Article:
I, too, have been in the underworld like Odysseus,

          and shall be there often yet …

–   Friedrich Nietzsche


Tripping into court Morality

cringes silently,bells on the tips of his toes

exaltedly clang his life’s work as leotard

and tassels splash gangly to Wagner tones.

High beams and grey hooded revelers –

Lohengrin toasted from marble mugs,

filigree nectars beneficently gulped –

it was deemed our accused was a prophet,

allowing the death of Gods,

come to absorb us in non-existence.


Wise men in purple robes suggest

a lusty flogging, reflecting that violence

commenced with the comedy of pain.

Clenched brittle teeth crack,

synapses shatter and snap,

the gavel gashes hard, again and again,

against the tear-stained judge’s stand.

Pried from this seat of Turin justice

this jingler of Christian conscience

curses through rigor, foam and spit,

condemning his condemner

for striking the poor dumb beast below him.

One comment

  1. Hi Craig

    A very interesting poem here dealing with allegorical and operatic characters, especially “Morality” seen as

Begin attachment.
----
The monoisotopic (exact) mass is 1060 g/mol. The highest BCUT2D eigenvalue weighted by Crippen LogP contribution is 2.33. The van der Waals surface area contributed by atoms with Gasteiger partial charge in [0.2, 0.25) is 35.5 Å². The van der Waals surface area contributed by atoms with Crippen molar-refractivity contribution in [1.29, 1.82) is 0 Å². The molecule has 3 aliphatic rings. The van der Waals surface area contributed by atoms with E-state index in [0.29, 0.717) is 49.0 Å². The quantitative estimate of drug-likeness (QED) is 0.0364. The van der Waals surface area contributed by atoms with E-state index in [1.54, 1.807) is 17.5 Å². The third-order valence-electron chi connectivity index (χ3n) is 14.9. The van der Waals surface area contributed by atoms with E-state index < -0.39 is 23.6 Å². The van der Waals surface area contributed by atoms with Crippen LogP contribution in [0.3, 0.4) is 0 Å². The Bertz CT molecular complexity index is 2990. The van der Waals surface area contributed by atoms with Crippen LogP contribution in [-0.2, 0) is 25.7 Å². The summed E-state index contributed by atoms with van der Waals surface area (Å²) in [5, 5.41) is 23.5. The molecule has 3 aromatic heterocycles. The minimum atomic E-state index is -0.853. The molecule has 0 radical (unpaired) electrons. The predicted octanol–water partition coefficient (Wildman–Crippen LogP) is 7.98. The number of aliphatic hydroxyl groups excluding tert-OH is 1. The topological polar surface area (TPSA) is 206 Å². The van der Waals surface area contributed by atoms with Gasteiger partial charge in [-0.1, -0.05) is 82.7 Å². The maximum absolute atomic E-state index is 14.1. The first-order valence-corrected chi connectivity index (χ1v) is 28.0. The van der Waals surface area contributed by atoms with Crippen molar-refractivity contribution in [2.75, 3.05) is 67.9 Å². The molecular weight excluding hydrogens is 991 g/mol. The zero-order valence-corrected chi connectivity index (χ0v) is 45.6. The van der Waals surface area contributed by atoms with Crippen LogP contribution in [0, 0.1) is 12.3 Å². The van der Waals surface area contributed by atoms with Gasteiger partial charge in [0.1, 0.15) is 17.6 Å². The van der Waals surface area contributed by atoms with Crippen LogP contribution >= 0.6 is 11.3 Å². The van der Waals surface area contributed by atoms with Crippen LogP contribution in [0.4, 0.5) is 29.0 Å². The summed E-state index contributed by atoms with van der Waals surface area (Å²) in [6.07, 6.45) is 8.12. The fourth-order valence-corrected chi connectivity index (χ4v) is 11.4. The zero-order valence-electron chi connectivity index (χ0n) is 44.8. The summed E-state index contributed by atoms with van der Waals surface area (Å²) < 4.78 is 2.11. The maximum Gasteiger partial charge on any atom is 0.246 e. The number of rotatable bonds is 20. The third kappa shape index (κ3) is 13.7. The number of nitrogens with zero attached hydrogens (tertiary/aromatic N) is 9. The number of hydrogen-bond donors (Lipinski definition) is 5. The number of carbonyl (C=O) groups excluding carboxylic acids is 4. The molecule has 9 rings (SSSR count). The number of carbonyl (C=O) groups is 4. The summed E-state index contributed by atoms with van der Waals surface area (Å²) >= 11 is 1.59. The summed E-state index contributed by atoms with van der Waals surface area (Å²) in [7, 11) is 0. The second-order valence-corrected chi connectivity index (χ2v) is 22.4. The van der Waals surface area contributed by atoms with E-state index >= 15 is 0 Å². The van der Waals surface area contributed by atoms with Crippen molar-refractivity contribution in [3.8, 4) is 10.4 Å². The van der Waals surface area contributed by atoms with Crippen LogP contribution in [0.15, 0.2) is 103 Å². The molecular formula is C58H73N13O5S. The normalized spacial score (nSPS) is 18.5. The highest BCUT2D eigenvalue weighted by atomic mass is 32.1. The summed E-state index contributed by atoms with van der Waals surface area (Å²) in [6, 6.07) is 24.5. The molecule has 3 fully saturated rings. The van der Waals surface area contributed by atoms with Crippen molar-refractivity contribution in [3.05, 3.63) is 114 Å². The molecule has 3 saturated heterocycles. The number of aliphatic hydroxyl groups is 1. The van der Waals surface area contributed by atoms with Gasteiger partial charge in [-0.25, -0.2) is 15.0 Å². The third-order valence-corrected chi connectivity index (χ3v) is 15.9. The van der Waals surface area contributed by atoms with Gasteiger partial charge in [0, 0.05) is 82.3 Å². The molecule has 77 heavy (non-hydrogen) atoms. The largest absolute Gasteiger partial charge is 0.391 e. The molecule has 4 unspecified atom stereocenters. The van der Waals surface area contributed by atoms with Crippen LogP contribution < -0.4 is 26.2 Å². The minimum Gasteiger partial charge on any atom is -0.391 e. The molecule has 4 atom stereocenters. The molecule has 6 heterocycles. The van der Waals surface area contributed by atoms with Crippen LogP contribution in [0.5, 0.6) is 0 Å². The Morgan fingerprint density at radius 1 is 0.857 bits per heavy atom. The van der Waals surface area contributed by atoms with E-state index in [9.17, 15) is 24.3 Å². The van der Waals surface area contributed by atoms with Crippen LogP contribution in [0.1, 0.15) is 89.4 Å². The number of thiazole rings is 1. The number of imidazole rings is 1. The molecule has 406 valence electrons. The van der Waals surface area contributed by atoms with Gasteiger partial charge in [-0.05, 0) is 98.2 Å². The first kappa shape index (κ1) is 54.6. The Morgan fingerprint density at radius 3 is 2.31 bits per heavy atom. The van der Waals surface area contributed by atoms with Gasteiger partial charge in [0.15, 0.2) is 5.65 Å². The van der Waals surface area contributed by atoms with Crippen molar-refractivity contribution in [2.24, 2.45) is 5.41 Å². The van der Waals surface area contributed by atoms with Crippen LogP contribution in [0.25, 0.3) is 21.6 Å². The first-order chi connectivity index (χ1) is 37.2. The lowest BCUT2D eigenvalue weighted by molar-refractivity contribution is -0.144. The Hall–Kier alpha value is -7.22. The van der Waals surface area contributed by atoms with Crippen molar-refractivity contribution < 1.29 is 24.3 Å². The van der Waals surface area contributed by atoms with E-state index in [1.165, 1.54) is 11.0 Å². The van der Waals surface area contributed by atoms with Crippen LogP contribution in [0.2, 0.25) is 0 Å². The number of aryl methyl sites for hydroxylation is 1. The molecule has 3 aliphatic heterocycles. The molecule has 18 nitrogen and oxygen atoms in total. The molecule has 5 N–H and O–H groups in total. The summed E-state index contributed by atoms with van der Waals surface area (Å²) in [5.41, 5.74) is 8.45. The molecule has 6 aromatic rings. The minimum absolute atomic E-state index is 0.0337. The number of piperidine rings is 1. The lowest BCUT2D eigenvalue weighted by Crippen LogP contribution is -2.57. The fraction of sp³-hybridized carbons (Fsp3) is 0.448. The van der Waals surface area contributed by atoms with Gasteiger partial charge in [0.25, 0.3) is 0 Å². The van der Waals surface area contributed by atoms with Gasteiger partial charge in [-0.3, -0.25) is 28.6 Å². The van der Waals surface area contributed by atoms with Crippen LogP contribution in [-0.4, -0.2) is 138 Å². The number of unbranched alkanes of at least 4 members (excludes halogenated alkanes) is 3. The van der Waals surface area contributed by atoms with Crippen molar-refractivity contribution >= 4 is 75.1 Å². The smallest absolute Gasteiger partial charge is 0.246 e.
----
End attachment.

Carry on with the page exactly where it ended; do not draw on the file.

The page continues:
a jester, “jingler of The Christian Conscience” and put on trial for his views and perspective. The pain that evolves from the comic is a kind of release, a catharsis that comments on society and its state of existence. It has been that way for decades/centuries from the Middle Ages through Shakespeare to the operas of the 19th century. And yet, should such views be condemned, it poses an excellent and intense question. I like the descriptive language in this piece and the phrasing. Very well done!

    Thank you for sharing,
    my best


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